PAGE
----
27th May, 2014
By Bilikis Bakare
A particular dictionary simply defines philanthropy as charitable giving to human causes on a large scale. Philanthropy must be more than just a charitable donation; it is an effort undertaken by an individual or organization based on an altruistic desire to improve human welfare. Wealthy individuals sometimes establish foundations to facilitate their philanthropic efforts. In Nigeria, we have never really fallen short of wealthy individuals with philanthropic inclinations. The late Sir Mobolaji Bank Anthony and the late Chief MKO Abiola are names that readily come to mind in this regards. Perhaps, one living example is the Ibadan-based Chief Mufutau Olanihun, whose philanthropic gestures were so unbelievable that his people nicknamed him ‘Olowo ti n fowo sanu’ (literarily meaning the wealthy man who displays mercy with his money).
People may have internal or external reasons for behaving charitably. One external incentive by some people to give is to curry recognition. In our clime, people with political ambition often veer into philanthropic ventures as an end to a means. People, whose moral values are more internalised, do not need the promise of present or future recognition to be motivated to give. Real philanthropists are buoyed by their deep or inner satisfaction of impacting on the lives of their beneficiaries. Others venture into philanthropic activities because of their horrid experience with poverty. The late Chief MKO Abiola belongs to this class. He was humbled by his poor background and was, therefore, determined to help as many poor people he could to get out of the shackles of poverty which he regarded as, perhaps, the greatest enemy of mankind.
For others, especially philanthropists who never experienced poverty, sheer compassion is their main motivation. They are influenced mainly by the love for mankind and the desire to give back to the society. Sir Michael Otedola, who recently passed on at the age of 88, belongs to this class. A man whose philanthropy is legendary just as his devotion to serving humanity and God was un-wavering, touched and impacted on many lives before he bid the world farewell on the 5th of May, 2014.
Though born into a Muslim family at the modest Odoragushin community of Epe Area in 1926, Sir Otedola refused to be carried away by his success later in life. With his humble beginning always in his consciousness, he had since 1985, committed his resources to the Michael Otedola University Scholarship Awards Foundation for indigent students of Epe Division in particular and Lagos State in general. Since inception, over three hundred indigent students have benefited from the scheme to become Lawyers, Engineers and Doctors etc. They have now become useful to themselves and the society. Most of them would readily tell people that Sir Otedola was the angel that God sent to them to give meaning to their lives. Just think about many prospective professionals who are now wasting away in different parts of the country because they couldn’t fulfil their dreams as a result of poverty, then you will appreciate an individual who commits his resources to the training of other peoples’ children.
Sir Otedola’s decision to establish the scholarship awards foundation was borne out of his determination to give back to the society that offered him the platform or springboard to achieve his goals in life. He left his native Epe very early in life for Lagos city centre in pursuit of education and due to his brilliance, he won a scholarship to study Journalism at the Regent Street Polytechnic in London and graduated in 1958. This was a remarkable turning point in Otedola’s life and might have reinforced his commitment to help other indigent students attain their lofty dreams.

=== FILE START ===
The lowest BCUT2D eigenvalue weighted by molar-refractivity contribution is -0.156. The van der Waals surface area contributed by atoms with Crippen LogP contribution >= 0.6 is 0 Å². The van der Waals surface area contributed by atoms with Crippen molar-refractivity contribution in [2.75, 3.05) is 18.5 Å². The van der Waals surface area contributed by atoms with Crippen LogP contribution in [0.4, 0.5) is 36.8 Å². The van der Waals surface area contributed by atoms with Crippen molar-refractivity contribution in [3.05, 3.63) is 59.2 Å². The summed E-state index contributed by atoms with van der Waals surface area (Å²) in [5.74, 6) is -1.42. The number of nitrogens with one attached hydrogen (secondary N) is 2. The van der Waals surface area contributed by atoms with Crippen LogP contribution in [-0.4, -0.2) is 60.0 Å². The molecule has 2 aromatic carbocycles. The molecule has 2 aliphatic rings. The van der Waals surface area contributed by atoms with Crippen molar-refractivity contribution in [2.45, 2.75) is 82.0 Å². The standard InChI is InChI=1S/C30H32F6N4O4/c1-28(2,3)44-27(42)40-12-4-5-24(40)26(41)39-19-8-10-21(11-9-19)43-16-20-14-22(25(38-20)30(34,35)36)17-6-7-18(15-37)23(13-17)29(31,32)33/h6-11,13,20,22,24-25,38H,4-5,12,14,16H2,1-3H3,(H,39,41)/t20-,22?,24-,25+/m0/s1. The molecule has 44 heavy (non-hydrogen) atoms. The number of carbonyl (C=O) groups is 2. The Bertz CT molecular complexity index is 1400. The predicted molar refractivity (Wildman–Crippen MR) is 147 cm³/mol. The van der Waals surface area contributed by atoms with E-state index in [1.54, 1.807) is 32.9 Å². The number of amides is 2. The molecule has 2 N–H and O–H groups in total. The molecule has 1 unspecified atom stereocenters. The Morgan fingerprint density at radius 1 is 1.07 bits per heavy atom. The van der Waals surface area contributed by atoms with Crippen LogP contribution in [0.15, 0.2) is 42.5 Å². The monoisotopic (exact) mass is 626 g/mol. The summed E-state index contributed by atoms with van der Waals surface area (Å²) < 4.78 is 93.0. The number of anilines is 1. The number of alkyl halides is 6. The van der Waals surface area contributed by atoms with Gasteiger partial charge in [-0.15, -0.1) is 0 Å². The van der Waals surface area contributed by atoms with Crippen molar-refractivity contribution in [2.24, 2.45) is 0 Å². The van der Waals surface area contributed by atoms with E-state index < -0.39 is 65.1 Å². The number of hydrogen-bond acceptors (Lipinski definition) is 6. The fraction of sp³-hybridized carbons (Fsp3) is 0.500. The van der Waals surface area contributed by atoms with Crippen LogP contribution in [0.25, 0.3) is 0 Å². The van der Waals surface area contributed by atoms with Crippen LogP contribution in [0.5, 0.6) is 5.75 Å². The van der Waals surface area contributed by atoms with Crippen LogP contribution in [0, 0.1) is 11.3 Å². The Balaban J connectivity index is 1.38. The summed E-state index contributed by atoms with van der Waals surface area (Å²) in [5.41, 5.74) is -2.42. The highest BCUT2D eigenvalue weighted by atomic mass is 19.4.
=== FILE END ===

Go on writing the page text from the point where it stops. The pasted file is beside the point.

After his destined stint as the 2nd elected executive Governor of Lagos State between 1992 and 1993, the quintessential, unassuming Otedola quietly reverted to his private life and business, becoming even more committed to his philanthropic works. He continued to donate generously to community development projects and to various religious causes.
When the challenges of ageing came calling, this illustrious benefactor was still able to ensure the sustainability of the Sir Michael Otedola University Scholarship Awards Foundation. In 2008, his billionaire businessman son, Femi Otedola, instituted a N200 million scholarship scheme as intervention in the educational sector, expected to grow over time to include infrastructure improvements and the provision of learning aids to schools in the Epe area, thereby bringing a wider impact. That year, two innovations were introduced to the scheme; the physically challenged students from the catchment area began to enjoy special advantage, and students from the Colleges of Education were incorporated into the scheme. With this gesture, Femi Otedola, like his father, has demonstrated himself to also be a very generous man whose heart is continuously flowing with abundant milk of human kindness. This, perhaps, reinforces the fact that kindness runs in the veins of the Otedolas.
The lesson that we need to draw from the commitment of Sir Otedola and his like to the cause of the downtrodden is that whatever man does in life lives after him. Though Sir Otedola is no more, he will be remembered forever by the lives that he touched. He could have closed his eyes to the plight of the poor but he did not because he had a divine understanding of the true purpose of life. The true purpose of life, according to Martin Luther King, is not in the number of mansions one has but in the number of lives one is able to touch. It is this respect that one could actually say that Sir Michael Otedola came, saw and conquered. Adieu Sir Michael Otedola, the good man of Epe.
•Bakare wrote from Lagos